18 May 2011

English Is a Rock: Skip It!

From a previous life. Intended for ESL students. Part three of a trilogy.

You walk along a river, whistling. A seagull flies overhead, screeching. A green rock lies in the shallow water, glistening. You think to yourself, The rock looks like jade, but only because it is wet. What will it look like when it is dry? This is a natural question. Go ahead.

English is that river rock. Think about it: There are millions of languages, but only one true language. You have searched your whole life, and now you have found it: the perfect skipping stone. When you pick it up and send it skimming across the clear water—plip, plip, plip—everything is right in the world. Clouds rack through the sky and airplanes fly to faraway places. Children take naps and teenagers sing pop songs on buses. Businessmen get massages. Trees breathe their hot breath.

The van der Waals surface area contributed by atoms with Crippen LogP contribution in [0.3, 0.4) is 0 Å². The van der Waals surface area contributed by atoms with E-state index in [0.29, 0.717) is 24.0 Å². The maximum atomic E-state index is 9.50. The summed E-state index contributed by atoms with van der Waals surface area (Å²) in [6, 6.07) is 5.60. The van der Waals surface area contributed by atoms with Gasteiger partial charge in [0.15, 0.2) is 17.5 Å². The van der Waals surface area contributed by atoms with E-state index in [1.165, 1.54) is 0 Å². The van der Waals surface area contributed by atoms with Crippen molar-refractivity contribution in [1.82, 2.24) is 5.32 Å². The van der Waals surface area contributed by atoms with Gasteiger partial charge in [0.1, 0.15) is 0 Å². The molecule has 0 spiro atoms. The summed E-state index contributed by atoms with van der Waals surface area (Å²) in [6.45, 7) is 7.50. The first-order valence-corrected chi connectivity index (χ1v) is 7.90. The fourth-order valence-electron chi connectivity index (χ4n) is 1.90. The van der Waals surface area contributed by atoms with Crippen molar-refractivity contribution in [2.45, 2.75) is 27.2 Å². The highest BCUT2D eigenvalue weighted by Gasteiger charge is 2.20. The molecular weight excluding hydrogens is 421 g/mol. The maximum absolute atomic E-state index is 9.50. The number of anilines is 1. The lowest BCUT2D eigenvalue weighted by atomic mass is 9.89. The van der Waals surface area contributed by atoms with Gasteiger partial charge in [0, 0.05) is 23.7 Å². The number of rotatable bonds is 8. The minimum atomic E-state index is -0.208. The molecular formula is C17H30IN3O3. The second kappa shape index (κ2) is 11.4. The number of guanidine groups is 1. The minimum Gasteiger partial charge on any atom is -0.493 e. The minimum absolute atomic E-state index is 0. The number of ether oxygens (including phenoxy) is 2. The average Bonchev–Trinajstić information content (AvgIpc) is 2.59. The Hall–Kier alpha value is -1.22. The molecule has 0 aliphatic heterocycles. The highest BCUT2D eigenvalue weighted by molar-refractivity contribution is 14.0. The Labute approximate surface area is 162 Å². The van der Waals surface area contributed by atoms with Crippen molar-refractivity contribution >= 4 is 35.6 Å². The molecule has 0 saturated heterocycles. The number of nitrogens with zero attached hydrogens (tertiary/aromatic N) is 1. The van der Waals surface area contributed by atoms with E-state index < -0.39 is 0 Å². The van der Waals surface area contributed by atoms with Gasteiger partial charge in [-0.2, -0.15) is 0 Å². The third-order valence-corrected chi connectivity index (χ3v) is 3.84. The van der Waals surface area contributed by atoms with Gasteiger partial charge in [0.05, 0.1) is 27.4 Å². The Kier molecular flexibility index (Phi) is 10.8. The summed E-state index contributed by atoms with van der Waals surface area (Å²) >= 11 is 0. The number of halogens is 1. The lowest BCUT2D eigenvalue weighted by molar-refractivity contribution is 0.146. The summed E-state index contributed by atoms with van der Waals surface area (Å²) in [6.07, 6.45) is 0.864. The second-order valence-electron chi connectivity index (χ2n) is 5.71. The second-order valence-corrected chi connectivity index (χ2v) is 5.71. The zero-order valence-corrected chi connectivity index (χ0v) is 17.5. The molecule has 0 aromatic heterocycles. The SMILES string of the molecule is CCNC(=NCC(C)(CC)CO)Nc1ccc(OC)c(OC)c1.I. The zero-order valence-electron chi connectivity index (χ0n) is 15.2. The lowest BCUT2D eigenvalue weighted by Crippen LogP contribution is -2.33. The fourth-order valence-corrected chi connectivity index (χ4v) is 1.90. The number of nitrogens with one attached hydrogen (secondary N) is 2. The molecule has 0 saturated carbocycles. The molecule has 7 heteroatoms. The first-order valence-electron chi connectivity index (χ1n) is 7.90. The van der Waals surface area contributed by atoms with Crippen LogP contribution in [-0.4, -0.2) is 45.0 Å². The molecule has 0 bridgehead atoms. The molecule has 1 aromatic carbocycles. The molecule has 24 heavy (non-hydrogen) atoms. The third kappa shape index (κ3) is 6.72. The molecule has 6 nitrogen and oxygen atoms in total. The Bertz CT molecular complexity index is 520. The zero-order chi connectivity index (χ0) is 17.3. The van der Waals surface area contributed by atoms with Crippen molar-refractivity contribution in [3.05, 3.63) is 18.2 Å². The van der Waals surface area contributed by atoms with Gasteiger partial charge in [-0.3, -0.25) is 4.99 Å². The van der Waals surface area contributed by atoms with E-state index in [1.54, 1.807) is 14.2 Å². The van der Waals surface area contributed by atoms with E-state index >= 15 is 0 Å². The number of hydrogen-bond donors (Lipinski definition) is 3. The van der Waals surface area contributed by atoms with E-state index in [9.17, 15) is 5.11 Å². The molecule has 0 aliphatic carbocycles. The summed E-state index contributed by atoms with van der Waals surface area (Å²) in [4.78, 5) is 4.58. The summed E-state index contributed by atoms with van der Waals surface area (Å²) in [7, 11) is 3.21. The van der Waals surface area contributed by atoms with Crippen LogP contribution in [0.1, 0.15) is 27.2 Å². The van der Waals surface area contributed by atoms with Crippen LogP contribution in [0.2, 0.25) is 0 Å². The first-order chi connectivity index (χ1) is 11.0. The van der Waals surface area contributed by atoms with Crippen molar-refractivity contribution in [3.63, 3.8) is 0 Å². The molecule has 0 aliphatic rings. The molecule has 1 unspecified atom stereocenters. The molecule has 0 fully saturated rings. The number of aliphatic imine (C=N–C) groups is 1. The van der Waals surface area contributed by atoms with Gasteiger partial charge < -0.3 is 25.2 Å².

Sometimes, in England, schoolgirls sing on the playground:
    Are bicycles there to be ridden? Yes. Are presents there to be given? Yes. Are secrets there to be hidden? Yes. River rocks are meant to be skipped.
And English is meant to be spoken. The language is like a potato: hard, and popular in Ireland. So speak it! Speak it like it is a nickel in your mouth. Feel it warming up and clacking on your teeth. Spit it out in your hand. Take a look. This is the real thing, the real English. Pop it back in your mouth. Run your tongue along the smooth edge.

Have you ever been married? I was married once. I learned something: if you look at your wife’s cell phone while she is in the shower, you may find a message from "Marvin." But you don’t know a Marvin. The message might say, “You’re so cute. You left your socks here.” Hire a private detective.

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